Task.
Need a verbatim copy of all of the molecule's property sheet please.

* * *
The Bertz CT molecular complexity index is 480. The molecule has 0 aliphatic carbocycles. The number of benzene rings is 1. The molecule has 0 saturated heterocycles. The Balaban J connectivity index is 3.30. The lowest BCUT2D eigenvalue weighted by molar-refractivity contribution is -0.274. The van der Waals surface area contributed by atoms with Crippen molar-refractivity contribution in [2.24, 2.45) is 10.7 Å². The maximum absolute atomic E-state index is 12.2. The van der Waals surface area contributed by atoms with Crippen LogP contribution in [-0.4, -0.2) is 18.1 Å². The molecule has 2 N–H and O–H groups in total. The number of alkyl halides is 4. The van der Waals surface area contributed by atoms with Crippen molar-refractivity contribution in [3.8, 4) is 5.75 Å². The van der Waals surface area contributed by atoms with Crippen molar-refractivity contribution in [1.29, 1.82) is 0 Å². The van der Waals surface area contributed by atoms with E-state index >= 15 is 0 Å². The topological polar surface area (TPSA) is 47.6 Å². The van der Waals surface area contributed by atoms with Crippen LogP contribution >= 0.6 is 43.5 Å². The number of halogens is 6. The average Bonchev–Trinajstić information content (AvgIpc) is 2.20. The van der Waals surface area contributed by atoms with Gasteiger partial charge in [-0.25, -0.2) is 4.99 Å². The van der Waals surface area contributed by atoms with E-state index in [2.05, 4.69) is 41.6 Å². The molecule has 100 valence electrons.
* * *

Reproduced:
The Bertz CT molecular complexity index is 480. The molecule has 0 aliphatic carbocycles. The number of benzene rings is 1. The molecule has 0 saturated heterocycles. The Balaban J connectivity index is 3.30. The lowest BCUT2D eigenvalue weighted by molar-refractivity contribution is -0.274. The van der Waals surface area contributed by atoms with Crippen molar-refractivity contribution in [2.24, 2.45) is 10.7 Å². The maximum absolute atomic E-state index is 12.2. The van der Waals surface area contributed by atoms with Crippen LogP contribution in [-0.4, -0.2) is 18.1 Å². The molecule has 2 N–H and O–H groups in total. The number of alkyl halides is 4. The van der Waals surface area contributed by atoms with Crippen molar-refractivity contribution in [3.8, 4) is 5.75 Å². The van der Waals surface area contributed by atoms with Crippen molar-refractivity contribution in [1.29, 1.82) is 0 Å². The van der Waals surface area contributed by atoms with E-state index >= 15 is 0 Å². The topological polar surface area (TPSA) is 47.6 Å². The van der Waals surface area contributed by atoms with Crippen LogP contribution >= 0.6 is 43.5 Å². The number of halogens is 6. The average Bonchev–Trinajstić information content (AvgIpc) is 2.20. The van der Waals surface area contributed by atoms with Gasteiger partial charge in [-0.25, -0.2) is 4.99 Å². The van der Waals surface area contributed by atoms with E-state index in [2.05, 4.69) is 41.6 Å². The molecule has 100 valence electrons.